Japan at Inflection Point (Archivé)
The Japanese equity market staged a powerful rise in 2013 supported by a flood of good news. After a landslide victory at the end of 2012, prime minister Abe announced a series of monetary, fiscal and growth policies that were unprecedented in terms of size and speed. In particular, the new governor of The Bank of Japan (BoJ) announced a doubling of the monetary base and a target of 2% inflation in two years’ time. This sent a clear message that this time, the government and the BoJ were serious about reversing the yen’s strength and deflation, the two major causes for nearly 20 years of stagnation. Helped by the fiscal stimulus and a weaker yen, the effort to kick start the economy worked well in year one, boosting the expected earnings of TOPIX listed companies to about 30% for the fiscal year ending March 2014.1
Is the good news already priced in?
No. Despite the significant positive turnaround in the political and economic backdrop with company earnings and the stock market both rising, global investors are still underweight Japanese equities and we expect them to shift out of this position.
Another factor supporting the market is that Japan has yet to experience the rebound seen in global equity markets that occurred in tandem with an earnings recovery following the financial crisis. The 2011 earthquake, the strong yen and rotating prime ministers have held back Japan’s recovery. Even after the stock market rise in 2013, the Japanese equity market has not caught up with the earnings recovery seen in other equity markets since 2008; and it has yet to factor in the potential for change.
For 2014, the corporate earnings outlook is again encouraging. Prime minister Abe is expected to continue to push hard with the changes necessary to get Japan back on a longer-term growth path. He is also expected to continue his “flexible fiscal policy” to ensure that the momentum in the economic recovery is maintained when he carries out tax reform in the second quarter. The weaker yen is also supportive. Sceptics say the current strength in the economy is a temporary phenomenon supported by fiscal spending and the rush to buy before the consumption tax rises from 5% to 8% in April 2014.
There are signs this view may be too pessimistic. We have started to see improvement in the real estate sector, a rise in property prices and a marked decline in the central Tokyo vacancy rates, which signals an improvement in confidence for a period longer than a few months. According to a survey conducted by the ministry of health labour and welfare, about 80% of businesses say they plan to increase pay in 2014.2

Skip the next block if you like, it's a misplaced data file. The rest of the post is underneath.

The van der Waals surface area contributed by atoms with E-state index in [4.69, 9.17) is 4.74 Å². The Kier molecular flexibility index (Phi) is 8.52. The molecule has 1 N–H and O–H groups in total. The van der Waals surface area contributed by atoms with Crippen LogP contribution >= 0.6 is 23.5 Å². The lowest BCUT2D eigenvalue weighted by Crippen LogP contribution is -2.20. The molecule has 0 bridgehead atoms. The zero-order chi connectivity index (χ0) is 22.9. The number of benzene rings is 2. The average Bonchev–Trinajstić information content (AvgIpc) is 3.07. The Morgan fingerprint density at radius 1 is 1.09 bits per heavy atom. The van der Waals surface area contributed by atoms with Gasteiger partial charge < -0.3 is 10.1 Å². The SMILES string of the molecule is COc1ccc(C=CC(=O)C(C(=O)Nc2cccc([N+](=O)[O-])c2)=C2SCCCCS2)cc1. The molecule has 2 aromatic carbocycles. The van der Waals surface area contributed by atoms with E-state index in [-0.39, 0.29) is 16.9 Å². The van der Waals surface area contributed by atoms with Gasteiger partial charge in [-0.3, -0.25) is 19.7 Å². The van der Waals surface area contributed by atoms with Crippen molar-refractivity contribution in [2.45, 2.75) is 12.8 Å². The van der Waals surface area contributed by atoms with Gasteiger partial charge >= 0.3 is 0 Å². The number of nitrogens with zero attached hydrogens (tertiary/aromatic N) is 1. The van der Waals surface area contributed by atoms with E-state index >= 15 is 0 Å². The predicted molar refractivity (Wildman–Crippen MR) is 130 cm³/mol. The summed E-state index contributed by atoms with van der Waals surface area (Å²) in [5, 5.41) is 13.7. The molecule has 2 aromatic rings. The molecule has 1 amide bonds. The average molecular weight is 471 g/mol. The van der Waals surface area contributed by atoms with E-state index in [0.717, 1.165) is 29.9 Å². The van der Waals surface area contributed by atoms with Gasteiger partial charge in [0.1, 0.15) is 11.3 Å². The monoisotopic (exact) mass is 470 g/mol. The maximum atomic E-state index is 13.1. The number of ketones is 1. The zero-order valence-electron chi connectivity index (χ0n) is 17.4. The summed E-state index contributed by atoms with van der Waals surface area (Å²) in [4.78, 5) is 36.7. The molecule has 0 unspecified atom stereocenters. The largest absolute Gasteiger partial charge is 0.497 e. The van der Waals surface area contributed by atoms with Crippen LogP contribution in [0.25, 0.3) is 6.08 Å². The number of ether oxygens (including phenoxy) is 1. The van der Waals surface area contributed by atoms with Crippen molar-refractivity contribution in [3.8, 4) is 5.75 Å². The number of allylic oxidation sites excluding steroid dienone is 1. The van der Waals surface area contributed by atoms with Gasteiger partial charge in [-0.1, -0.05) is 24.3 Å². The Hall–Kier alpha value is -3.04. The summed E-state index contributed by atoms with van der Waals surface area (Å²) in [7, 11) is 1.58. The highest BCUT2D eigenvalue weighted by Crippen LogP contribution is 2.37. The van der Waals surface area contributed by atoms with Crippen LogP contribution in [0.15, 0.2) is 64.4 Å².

The long-term attraction
The most attractive aspect of the Japanese market is the prospect for a sustained, longer term recovery. Japan’s nominal GDP (a more appropriate measure for a country suffering from deflation than real GDP), peaked in 1997 and had been declining until 2012. In this environment, companies curtailed capital expenditure and spending of all kinds including investing in people. This is evident from how manufacturing facilities aged from about 10 years in the late 80s to over 15 years in 2012.3
It is also reflected in the increase in the proportion of part-time workers from about 18% in 1995 to about 35% in 2011.4 As a result, the loan to deposit ratio of the banking industry has fallen from over 100% in 1995 to only 60% in 2013, reflecting a vicious cycle of deflation and negative business sentiment.5
Once deflation ends, we believe the investment opportunities for the Japanese market are attractive on an extended time horizon and we believe prime minister Abe is on track to accomplish this. Last but not least, the Abe administration continues to command high support from the public despite the introduction of some unpopular measures.6 These include the increase in consumption tax, inheritance tax, and medical burden on the elderly. This time the public is signalling it is willing to swallow bitter medicine for the sake of its economic future. The country appears to be ready for a real change.
- Still unloved and under-owned, Japanese equities have yet to catch up with earnings recovery
- Improvement in the real estate sector signals a rise in confidence about the future
- Once deflation ends, the long term investment opportunities are likely to be attractive
1. Source: Nikkei Newspaper, 3 November 2013.
2. Source: Nikkei, 30 June 2013.
3. Source: Nomura, December 2013.
4. Source: Ministry of Health Labour and Welfare, 2011.
5. Bank of Japan, October 2013.
6. Source: Joint survey conducted by the Nikkei and TV Tokyo, 24 November 2013.